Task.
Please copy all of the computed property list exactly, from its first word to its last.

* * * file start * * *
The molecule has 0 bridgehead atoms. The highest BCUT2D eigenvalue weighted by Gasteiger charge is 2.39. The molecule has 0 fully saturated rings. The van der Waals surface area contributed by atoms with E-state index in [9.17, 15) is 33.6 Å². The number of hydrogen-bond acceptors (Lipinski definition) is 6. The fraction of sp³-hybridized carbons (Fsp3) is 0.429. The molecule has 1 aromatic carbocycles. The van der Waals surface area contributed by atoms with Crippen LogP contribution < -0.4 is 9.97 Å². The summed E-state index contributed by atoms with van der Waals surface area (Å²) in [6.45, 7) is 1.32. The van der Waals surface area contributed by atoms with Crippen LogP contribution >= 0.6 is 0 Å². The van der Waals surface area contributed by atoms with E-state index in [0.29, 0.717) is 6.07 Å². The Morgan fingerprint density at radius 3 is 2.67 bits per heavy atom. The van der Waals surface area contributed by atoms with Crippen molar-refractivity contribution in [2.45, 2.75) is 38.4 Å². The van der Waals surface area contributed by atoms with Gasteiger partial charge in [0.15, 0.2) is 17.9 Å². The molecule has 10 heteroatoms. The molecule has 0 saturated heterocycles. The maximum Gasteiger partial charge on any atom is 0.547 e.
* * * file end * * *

The molecule has 0 bridgehead atoms. The highest BCUT2D eigenvalue weighted by Gasteiger charge is 2.39. The molecule has 0 fully saturated rings. The van der Waals surface area contributed by atoms with E-state index in [9.17, 15) is 33.6 Å². The number of hydrogen-bond acceptors (Lipinski definition) is 6. The fraction of sp³-hybridized carbons (Fsp3) is 0.429. The molecule has 1 aromatic carbocycles. The van der Waals surface area contributed by atoms with Crippen LogP contribution < -0.4 is 9.97 Å². The summed E-state index contributed by atoms with van der Waals surface area (Å²) in [6.45, 7) is 1.32. The van der Waals surface area contributed by atoms with Crippen LogP contribution >= 0.6 is 0 Å². The van der Waals surface area contributed by atoms with E-state index in [0.29, 0.717) is 6.07 Å². The Morgan fingerprint density at radius 3 is 2.67 bits per heavy atom. The van der Waals surface area contributed by atoms with Crippen molar-refractivity contribution in [2.45, 2.75) is 38.4 Å². The van der Waals surface area contributed by atoms with Gasteiger partial charge in [0.15, 0.2) is 17.9 Å². The molecule has 10 heteroatoms. The molecule has 0 saturated heterocycles. The maximum Gasteiger partial charge on any atom is 0.547 e.